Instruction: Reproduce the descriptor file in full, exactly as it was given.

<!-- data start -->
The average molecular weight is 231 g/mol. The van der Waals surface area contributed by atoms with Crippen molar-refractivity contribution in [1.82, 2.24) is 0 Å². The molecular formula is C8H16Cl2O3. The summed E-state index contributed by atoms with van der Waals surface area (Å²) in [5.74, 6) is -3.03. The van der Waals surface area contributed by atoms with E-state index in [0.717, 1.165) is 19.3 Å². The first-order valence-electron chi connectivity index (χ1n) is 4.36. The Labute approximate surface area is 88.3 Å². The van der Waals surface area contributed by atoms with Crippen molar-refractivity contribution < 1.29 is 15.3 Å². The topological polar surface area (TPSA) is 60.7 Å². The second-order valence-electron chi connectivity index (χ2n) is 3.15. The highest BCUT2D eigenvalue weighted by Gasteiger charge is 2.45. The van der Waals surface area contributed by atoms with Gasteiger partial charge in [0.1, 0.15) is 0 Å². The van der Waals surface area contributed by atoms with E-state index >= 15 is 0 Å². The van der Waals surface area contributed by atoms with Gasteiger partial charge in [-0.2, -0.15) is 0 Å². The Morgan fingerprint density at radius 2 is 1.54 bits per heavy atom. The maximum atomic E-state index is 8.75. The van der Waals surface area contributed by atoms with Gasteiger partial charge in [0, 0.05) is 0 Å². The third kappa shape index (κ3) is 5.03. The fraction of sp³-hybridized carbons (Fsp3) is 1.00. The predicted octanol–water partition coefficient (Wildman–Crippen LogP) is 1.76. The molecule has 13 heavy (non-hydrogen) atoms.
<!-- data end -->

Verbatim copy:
The average molecular weight is 231 g/mol. The van der Waals surface area contributed by atoms with Crippen molar-refractivity contribution in [1.82, 2.24) is 0 Å². The molecular formula is C8H16Cl2O3. The summed E-state index contributed by atoms with van der Waals surface area (Å²) in [5.74, 6) is -3.03. The van der Waals surface area contributed by atoms with E-state index in [0.717, 1.165) is 19.3 Å². The first-order valence-electron chi connectivity index (χ1n) is 4.36. The Labute approximate surface area is 88.3 Å². The van der Waals surface area contributed by atoms with Crippen molar-refractivity contribution < 1.29 is 15.3 Å². The topological polar surface area (TPSA) is 60.7 Å². The second-order valence-electron chi connectivity index (χ2n) is 3.15. The highest BCUT2D eigenvalue weighted by Gasteiger charge is 2.45. The van der Waals surface area contributed by atoms with Gasteiger partial charge in [0.1, 0.15) is 0 Å². The van der Waals surface area contributed by atoms with E-state index >= 15 is 0 Å². The van der Waals surface area contributed by atoms with Gasteiger partial charge in [-0.2, -0.15) is 0 Å². The Morgan fingerprint density at radius 2 is 1.54 bits per heavy atom. The maximum atomic E-state index is 8.75. The van der Waals surface area contributed by atoms with Gasteiger partial charge in [0, 0.05) is 0 Å². The third kappa shape index (κ3) is 5.03. The fraction of sp³-hybridized carbons (Fsp3) is 1.00. The predicted octanol–water partition coefficient (Wildman–Crippen LogP) is 1.76. The molecule has 13 heavy (non-hydrogen) atoms.